The characters in the series suited to what genre the story was mainly based on. Very similar to Selector WIXOSS and Madoka Magica, the characters are based on girls struggling on what comes to term with what happens in society.The main characters of Dual, Dorathy and Reemo are a perfect setting for this kind of show. The way the writers brings back characters that were suppose to have been killed off, show that each character even small have a major part to play in the movie.
They were parts that really irked me and i thought why am i watching this. But i kept to it and towards the end enjoyed watching it.
Overall it is a decent movie which only lasts 70 minutes of your time and its something you don't have to totally have patients and invest time into. I found it a decent watch however i believe if they had more time if it was created into a series, this would potentially be better.
Garakowa is a very interesting movie, to say the least. It’s not really about anything; just a collection of the most precious moments of life, and the three girls most connected to them. In this blogger’s opinion, this is truly a story worth taking a glance at.
The film takes place primarily within an advanced OS capable of actually recording data of all periods of time and space, including the people who lived there. Two anti-virus programs, Dual and Dorothy are entrusted with destroying the corrupted data. Known as viruses, they infect the artificial worlds as well as the data of the people who once lived
there. Duel and Dorothy have to go inside the data worlds and find the ones that are too corrupted to be saved. Of course, this means they have to destroy the people there, including the ones they consider to be “friends”.
Those harrowing days soon change when one day, a mysterious girl known only as Remo falls from a defeated virus. Unknowing of who she is and where she comes from, Remo starts to hang around with Dorothy and Dual, and the three of them share an amazing bond that will transcend the very essence of what it means to be real…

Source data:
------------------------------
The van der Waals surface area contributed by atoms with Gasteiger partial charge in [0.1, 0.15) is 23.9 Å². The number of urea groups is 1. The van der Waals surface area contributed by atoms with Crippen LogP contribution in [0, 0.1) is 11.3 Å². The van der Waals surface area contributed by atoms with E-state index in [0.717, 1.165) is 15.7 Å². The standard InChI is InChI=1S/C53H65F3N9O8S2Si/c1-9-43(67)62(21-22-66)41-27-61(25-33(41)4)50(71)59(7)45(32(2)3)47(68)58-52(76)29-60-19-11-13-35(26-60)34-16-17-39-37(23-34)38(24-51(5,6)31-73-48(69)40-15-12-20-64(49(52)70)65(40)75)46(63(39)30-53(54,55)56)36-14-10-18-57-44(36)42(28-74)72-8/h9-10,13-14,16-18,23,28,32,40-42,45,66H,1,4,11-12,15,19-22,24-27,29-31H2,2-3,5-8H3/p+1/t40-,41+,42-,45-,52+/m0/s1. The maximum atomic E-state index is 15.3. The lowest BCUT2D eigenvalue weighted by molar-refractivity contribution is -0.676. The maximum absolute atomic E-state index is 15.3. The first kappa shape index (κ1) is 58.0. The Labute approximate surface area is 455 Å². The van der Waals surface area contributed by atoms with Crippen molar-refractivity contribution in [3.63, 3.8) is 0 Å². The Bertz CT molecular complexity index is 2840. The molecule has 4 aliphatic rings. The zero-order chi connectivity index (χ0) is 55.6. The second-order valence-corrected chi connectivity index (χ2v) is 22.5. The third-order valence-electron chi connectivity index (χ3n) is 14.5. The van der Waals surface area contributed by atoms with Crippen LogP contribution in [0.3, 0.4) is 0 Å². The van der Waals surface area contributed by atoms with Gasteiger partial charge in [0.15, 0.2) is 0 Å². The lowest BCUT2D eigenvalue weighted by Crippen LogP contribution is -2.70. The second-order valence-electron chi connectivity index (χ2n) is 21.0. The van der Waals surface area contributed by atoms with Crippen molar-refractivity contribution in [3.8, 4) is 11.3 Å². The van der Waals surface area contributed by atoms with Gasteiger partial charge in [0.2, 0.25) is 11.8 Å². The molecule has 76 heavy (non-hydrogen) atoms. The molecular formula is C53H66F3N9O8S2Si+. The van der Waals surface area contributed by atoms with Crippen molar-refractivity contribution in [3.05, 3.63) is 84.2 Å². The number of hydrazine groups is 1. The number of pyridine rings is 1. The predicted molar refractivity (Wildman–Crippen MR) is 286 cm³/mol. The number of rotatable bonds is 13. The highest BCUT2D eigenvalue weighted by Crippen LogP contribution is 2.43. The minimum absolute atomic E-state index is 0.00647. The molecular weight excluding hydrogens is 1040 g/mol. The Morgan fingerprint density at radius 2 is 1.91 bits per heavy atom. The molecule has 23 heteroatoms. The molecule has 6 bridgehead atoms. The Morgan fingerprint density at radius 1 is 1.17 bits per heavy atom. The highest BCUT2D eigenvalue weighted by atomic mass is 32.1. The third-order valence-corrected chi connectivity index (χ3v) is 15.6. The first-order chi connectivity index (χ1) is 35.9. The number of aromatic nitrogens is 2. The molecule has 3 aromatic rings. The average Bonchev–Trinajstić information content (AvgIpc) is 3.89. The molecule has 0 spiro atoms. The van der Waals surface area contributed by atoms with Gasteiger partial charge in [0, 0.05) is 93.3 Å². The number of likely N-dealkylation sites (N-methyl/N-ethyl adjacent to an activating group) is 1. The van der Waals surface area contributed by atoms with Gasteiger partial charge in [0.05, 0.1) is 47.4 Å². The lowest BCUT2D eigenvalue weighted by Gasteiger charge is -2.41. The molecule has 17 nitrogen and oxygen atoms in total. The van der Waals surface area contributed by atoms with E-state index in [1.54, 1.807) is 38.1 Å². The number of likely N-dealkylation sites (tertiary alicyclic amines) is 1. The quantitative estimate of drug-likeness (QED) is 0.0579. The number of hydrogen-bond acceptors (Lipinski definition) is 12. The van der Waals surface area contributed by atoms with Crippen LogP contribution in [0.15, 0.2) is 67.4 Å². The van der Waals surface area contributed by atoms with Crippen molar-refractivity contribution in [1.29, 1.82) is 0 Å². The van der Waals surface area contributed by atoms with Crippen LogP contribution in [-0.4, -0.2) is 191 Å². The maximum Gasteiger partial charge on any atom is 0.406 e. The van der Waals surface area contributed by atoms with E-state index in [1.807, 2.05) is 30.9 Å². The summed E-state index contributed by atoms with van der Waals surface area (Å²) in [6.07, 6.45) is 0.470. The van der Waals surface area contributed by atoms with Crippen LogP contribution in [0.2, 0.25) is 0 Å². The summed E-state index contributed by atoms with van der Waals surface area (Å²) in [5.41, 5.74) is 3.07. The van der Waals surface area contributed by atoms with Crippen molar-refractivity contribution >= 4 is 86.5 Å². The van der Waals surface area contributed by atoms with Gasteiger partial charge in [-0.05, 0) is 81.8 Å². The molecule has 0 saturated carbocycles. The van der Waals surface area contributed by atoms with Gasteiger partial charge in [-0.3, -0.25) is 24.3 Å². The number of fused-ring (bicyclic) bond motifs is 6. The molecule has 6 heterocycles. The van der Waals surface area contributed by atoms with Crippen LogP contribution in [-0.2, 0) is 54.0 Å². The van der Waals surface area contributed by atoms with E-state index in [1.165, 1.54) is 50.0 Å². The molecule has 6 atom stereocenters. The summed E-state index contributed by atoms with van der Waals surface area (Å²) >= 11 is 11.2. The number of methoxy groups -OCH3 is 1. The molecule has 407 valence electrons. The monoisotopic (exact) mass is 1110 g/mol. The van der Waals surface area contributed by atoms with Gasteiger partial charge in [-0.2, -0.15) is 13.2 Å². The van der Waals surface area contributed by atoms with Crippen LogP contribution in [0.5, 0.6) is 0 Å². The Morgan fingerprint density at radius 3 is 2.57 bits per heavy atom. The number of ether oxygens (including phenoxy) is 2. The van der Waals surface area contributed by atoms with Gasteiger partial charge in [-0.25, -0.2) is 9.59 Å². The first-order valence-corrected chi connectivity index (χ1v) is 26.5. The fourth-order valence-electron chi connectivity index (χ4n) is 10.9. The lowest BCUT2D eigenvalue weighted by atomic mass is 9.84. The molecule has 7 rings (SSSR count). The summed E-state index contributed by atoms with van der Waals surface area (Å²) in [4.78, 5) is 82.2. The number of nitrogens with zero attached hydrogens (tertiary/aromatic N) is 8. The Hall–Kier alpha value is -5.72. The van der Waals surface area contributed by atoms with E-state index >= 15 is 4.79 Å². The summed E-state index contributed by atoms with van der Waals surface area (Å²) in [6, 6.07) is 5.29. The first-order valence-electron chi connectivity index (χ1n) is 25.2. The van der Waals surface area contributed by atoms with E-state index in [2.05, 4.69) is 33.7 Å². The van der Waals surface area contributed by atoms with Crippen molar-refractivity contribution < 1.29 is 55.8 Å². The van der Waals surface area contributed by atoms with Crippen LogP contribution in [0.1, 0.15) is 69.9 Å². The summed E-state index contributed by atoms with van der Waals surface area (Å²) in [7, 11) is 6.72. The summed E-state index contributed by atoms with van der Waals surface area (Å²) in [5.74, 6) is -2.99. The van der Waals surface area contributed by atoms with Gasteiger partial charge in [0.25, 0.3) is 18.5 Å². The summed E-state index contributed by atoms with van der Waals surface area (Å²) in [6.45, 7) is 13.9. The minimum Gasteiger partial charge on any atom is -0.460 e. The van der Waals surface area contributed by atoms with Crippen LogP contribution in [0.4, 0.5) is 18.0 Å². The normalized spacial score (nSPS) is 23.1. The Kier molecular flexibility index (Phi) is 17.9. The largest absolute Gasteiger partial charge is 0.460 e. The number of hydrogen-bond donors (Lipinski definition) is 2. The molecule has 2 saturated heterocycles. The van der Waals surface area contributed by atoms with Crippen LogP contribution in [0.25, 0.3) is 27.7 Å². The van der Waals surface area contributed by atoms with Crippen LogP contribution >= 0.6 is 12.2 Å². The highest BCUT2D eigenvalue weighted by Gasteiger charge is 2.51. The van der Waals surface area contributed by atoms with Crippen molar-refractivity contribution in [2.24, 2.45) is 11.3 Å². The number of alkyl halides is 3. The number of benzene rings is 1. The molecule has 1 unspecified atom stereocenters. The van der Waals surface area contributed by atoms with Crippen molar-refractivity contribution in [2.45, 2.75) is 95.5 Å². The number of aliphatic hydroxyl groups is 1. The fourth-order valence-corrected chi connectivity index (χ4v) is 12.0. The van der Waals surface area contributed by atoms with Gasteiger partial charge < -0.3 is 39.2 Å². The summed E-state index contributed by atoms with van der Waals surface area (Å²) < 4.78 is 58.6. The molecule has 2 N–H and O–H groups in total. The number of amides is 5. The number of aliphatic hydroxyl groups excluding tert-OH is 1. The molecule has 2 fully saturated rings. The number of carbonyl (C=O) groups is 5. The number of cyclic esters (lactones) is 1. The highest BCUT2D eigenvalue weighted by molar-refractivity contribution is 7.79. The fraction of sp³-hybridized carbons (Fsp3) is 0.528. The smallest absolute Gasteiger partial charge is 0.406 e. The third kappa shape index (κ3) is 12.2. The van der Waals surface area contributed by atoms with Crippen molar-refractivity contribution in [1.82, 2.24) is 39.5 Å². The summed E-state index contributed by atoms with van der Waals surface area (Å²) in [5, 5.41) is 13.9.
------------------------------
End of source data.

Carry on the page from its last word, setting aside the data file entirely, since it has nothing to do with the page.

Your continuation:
If that sounded like a cop out…
CONGRATULATIONS!! You get a cookie.
The movie is way more darker than it appears to be. But it was a rich and endearing movie in so many aspects, creating a visual masterpiece with a simple but endearing message.
The visuals were absolutely breathtaking in this film! I especially liked the parts where the girls visited data versions of landmarks like Niagara Falls, and how much work the staff took to not only recreating them, but animating them in a way that seemed like they were realistic. The viruses were just typical fodder; nothing too special about them. But the colorful landscape of the data world was an absolute marvel to behold, and while the character models were just typical moe, I didn’t seem to mind all that much. Moe is good when it’s done right!
There were two songs in the middle of the movie that were kinda iffy for me. However, what really worked for me was the background music. The piano not only complemented the story as an important plot point to drive the story forward, but was very stunning and kept me soothed and relaxed while watching. It was especially nice during character interactions and the final act of the movie how much the music got me to feel during those moments, particularly for tropes I’ve seen done on screen hundreds of times. But that didn’t really diminish my enjoyment of it.